Christiana Lang has deliberately switched between research, policy, and programming positions throughout her career. She has worked with organizations from the grassroots level to INGOs, and IGOs like the UN, and to the legislative level in the US federal government. Her focus has been using a systems-thinking perspective to understand the connections between different sectors. These experiences were invaluable in fostering her understanding of how policies are made, how programs are implemented, and the political nuances that often accompany them.
Global Peace Engagement
Christiana joined the Peace Corps early in her career, where she served for two and a half years in Prachinburi, Thailand. During this time in Thailand, she lived at the village level, with the heart of the program focusing on community development and public health, “It was a special place to be – my Thai counterpart Pi Yai and the community became my family!” Her time with Peace Corps impacted her and her life deeply, which led her to strive for new global opportunities. After completing her mission with the Peace Corps, she moved back to the USA and worked for United Way in youth development and service-learning for various associated nonprofits. In 2016, she joined the government working on public health, focusing on women’s health at the Health Resources and Services Administration. She enjoyed her time working as a Public Health Analyst, but due to the tumultuous political climate at home, she made the decision to search for other opportunities abroad focused on global conflict resolution.
Christiana was selected as a Rotary Peace Fellow through the Rotary International initiative and moved to Sweden to start a Master of Social Science in Peace and Conflict Studies, International/Global Studies at Uppsala University in 2017. She applied because she fell in love with the opportunity to do peacebuilding work and because she recognized the need for sound research methodology, especially in a climate and reality where truth is endangered. Uppsala University was the obvious choice for Christiana as it is the “Best in the world in scientific methods and understanding research processes related to peace and conflict,” she said.
Two major projects materialized from her time as a Rotary Peace Fellow. The first project was in partnership with MBBI, writing a research brief to inform a high-level workshop at the Geneva Centre for Security Policy on how to advance women in track one mediation. The 40-page brief laid out and assessed “What competencies and what qualifications are demanded for mediation training programs. And also for a person to join a mediation company, organization, corporation, collective, what they need to have,” Christiana explained. Although the UN has a mediation support unit, due to the limited number of women currently included in track one diplomacy it was deemed necessary and beneficial to address the issue and give examples to the UN of the competencies and requirements other organizations use when mediating. “In track one, 3% – 8% of women are included, the rest are men who know the context, have some experience, or perhaps even just know a connection. And by bringing competencies to that process, it would make it more equitable so more qualified women could be tapped,” she stated.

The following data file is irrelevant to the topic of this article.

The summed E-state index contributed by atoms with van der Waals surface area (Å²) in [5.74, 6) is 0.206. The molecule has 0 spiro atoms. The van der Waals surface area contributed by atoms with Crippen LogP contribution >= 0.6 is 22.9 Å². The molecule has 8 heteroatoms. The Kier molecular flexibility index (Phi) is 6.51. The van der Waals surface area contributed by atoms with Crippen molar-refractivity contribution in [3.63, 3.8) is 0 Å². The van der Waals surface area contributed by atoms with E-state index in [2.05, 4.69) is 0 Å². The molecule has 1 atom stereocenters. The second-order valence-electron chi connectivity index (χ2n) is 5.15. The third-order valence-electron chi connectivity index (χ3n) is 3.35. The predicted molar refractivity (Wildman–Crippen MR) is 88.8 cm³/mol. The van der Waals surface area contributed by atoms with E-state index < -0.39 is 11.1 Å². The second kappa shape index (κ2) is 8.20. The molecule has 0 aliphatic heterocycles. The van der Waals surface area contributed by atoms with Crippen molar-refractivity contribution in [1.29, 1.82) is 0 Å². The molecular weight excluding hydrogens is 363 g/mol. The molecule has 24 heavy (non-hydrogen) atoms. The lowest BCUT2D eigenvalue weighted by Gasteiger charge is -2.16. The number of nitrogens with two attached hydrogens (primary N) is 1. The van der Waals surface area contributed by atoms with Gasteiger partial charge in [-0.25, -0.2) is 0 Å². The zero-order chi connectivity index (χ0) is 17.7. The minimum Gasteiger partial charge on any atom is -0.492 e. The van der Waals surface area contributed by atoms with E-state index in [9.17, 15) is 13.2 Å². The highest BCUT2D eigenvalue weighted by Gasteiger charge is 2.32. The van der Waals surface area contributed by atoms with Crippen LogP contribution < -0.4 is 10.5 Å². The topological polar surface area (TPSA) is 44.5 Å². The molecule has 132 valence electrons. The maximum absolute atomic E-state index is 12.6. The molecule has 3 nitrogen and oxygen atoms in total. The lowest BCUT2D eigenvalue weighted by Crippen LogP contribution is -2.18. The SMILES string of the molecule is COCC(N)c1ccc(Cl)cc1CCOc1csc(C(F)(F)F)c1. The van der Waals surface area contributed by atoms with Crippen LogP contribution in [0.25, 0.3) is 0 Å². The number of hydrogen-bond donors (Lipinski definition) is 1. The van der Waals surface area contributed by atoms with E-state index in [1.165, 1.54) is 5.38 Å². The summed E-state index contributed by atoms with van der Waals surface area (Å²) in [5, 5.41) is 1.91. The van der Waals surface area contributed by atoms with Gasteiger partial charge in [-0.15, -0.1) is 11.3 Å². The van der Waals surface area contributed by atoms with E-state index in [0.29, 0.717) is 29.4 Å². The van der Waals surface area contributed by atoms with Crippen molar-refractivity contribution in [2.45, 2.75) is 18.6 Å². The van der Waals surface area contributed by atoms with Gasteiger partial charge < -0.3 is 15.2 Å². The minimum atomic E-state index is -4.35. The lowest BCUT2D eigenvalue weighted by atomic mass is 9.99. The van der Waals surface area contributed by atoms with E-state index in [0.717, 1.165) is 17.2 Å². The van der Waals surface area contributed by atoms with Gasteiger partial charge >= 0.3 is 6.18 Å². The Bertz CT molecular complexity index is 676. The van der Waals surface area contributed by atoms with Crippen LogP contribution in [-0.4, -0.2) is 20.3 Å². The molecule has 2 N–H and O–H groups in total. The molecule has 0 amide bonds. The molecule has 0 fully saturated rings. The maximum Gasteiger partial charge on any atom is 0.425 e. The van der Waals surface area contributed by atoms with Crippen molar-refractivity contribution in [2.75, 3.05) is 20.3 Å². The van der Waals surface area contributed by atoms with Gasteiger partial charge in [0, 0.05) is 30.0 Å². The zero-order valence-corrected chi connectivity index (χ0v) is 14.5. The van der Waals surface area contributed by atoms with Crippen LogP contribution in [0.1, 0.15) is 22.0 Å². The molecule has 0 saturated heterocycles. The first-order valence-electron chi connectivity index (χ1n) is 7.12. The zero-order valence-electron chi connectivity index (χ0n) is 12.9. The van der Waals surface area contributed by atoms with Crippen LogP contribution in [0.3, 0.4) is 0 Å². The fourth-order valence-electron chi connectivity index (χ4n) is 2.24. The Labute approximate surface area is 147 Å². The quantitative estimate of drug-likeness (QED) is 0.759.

Researching and Mapping
In addition to the project with MBBI, Christiana’s second project at Uppsala was when she worked as a commissioned researcher for the Department of Peace and Conflict Research, mapping women’s mediation networks from around the globe. The project was organized by the Folke Bernadotte Academy (FBA), the Peace Research Institute Oslo (PRIO), and Uppsala University. While in that role, she was tasked with interviewing each of the coordinators for every ‘women in mediation’ network in the world according to the parameters and methodology set out defining what a women mediation network was.
“This was one of the most incredible consultancies I have done so far and it is still in progress! The project looks at what constitutes a women’s mediator network, where they are located, examines how they operate and assesses their needs. The project found that some networks were created to support the potential outburst of a conflict or in response to one that had already occurred.”
The mediator network mapping project description and initial output can be read here. The project tied in with work she had done on conflict resolution during her studies as part of a sub-project on the prevention of sexual violence in armed conflict headed by Dr. Angela Muvumba Sellström and Dr. Louise Olsson. Christiana admires how in Sweden, women in mediation play an integral role in Sweden’s feminist foreign policy.
Christiana recently moved back to Washington D.C., USA, where she works part-time as a research consultant to the Kroc Institute for Peace and Justice at the University of San Diego on the global Women PeaceMakers Program. She is now searching for opportunities related to women, peace, security, and peacebuilding within the US. She says that due to the current societal and political climate in the USA, she “Needs to be in the US right now… to help create more peace here.”
Article by Kylea Shropshire, MBBI Writer